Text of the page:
BUSH IN EASTERN EUROPE : Lenin Shipyard Getting First Aid From U.S. Pharmaceutical Heiress
The gray steel gates of the Lenin Shipyard, where President Bush spoke on Tuesday, are Poland’s most vivid symbol of popular revolt against communism. It was here, in 1980, that workers rose up to demand more say in their own lives; over this fence clambered a militant electrician named Lech Walesa to turn the uprising into a movement called Solidarity.
But now the rusty, sprawling plant is about to become a symbol of another kind of change. Threatened with collapse in the harsh new world of economic reform, the Lenin Shipyard has done what every Pole dreams of: It has stumbled across a rich American aunt who wants to send money--lots of money.
The unlikely aunt is Barbara Piasecka Johnson, the Polish-born heiress to a $350-million American fortune who lives on an estate in Princeton, N.J. In a gambit unprecedented in the Communist world, Poland has agreed to sell Johnson a majority ownership of its largest shipyard--in exchange for her commitment to try to revive the flagging plant with as much as $100 million in new capital.
Johnson, 52, is a former chambermaid who married a scion of the Johnson & Johnson drug fortune in 1971 (she was 34 and he 76). But to the grizzled workers, union leaders and strike veterans of Gdansk, she is nothing less than an angel in their hour of need.
“For 400 years, Poland has been looking for a savior,” said Henryk Drazkowski of the shipyard’s Solidarity committee. “For 40 years, we in Gdansk have been looking for a woman like Mrs. Johnson.
“I told her that at our first meeting,” he added, “and she burst into tears.”
Persuaded to Visit Poland
By all accounts, Johnson’s commitment to rescue the decaying shipyard--and its 8,500 jobs--was launched in a burst of emotional support for Solidarity and Walesa, its charismatic leader.
Father Henryk Jankowski, Walesa’s top religious adviser, visited Johnson in New Jersey and persuaded her to visit Walesa last May. Only a week after her arrival in Gdansk, on June 1, she signed a letter of intent to buy the yard--and, at the public announcement of the deal, burst into tears again.
“She is our hope to be saved from absolute disaster,” Jankowski said.
Johnson herself has refused to talk with reporters--stung by articles that painted her as a naive socialite or focused on her battle with the Johnson family over the estate of her late husband, J. Seward Johnson, who died in 1983.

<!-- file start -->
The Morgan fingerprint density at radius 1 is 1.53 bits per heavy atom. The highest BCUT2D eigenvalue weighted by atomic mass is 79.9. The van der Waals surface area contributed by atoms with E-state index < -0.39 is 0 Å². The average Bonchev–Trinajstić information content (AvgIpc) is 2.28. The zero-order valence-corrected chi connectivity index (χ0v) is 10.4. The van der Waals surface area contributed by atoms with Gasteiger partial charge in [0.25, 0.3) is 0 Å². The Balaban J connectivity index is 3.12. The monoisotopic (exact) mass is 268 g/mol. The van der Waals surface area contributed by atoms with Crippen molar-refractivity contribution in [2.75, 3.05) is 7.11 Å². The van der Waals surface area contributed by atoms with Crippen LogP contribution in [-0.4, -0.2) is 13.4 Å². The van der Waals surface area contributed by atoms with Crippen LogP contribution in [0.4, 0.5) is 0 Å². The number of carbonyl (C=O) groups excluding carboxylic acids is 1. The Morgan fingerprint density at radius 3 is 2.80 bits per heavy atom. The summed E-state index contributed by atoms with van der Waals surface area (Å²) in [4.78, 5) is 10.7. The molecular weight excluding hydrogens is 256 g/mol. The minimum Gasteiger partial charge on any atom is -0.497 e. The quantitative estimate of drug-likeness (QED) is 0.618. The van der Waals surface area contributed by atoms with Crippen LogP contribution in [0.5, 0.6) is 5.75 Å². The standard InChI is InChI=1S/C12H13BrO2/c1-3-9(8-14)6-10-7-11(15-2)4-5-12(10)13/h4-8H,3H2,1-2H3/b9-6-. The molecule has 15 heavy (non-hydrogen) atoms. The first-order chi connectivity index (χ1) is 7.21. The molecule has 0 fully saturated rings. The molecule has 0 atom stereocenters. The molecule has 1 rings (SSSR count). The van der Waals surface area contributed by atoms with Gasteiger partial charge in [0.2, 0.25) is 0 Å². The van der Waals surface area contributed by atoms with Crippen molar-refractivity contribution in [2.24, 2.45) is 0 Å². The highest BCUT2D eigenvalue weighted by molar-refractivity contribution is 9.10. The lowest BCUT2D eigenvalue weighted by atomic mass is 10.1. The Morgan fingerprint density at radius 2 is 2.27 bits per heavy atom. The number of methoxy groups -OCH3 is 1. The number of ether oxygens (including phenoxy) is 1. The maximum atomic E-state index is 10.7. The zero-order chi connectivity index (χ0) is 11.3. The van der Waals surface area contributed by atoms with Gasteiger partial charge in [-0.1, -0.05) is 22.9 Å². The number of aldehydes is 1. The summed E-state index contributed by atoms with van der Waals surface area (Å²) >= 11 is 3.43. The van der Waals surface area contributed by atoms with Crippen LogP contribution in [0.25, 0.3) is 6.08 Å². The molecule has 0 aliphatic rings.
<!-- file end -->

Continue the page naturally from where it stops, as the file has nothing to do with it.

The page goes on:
But both Solidarity and Communist Party officials describe her as a canny businesswoman who is intent on making her audacious venture a success. “She is a very serious person, and I don’t think she’s going to let anyone cheat her,” said Alojzy Szablewski, Solidarity’s chairman at the shipyard.
Johnson’s action saved the shipyard and its welders, fitters and electricians from a government proposal to close the unprofitable operation--a plan the opposition believed was really a political slap at Solidarity’s greatest symbol.
Now, however, Johnson is trying to learn exactly what it is she is buying--and how it can be turned around after years of money-losing, government-subsidized operations.
A team of Western shipyard experts is due to arrive today to survey the plant, see how much of its equipment is usable and estimate its value, officials said. After that, a financial team will attempt to produce a realistic balance sheet, something the government never had to do.
The most ticklish question will almost surely be whether some jobs must be eliminated to make the yard more efficient. Solidarity’s Szablewski said his union members are in favor of cutting the shipyard’s ranks of white-collar bureaucrats--but not blue-collar jobs. “We hope there will be an increase in jobs,” added Drazkowski.
Warning on Layoffs
But Czeslaw Tolwinski, the shipyard’s current, Communist manager, warned that a takeover by capitalists could well lead to layoffs. “The new management is going to begin with the question of profit, and the number of ships that are to be produced, and then determine the size of the staff from there,” he said. Indeed, Western experts have long noted that Polish shipyards are overstaffed by Western standards.
Nevertheless, Tolwinski said the Communist government is only too anxious to turn over the plant, and its $2.5-million annual losses, to someone else. “We’d just like to finalize it as soon as possible,” he said.
Whether the shipyard can be made profitable is a question no one in Gdansk seems ready to answer. Neither Solidarity nor the government has made a serious study of how the yard, a jumble of aging equipment and rusting cranes, could be restructured. South Korea, with its low labor costs and extraordinary efficiency, has virtually driven most other industrialized countries from shipbuilding.
“What is needed most is a change in the workers’ mentality,” said Tolwinski, the Communist boss, sounding like a capitalist. “They must shift to new thinking about work efficiency and productivity.”
But, he acknowledged, his view is already less important than the union’s.
“You could say that Solidarity is already running this yard,” he said, a little wearily, before taking his seat at the Solidarity-organized reception for Bush.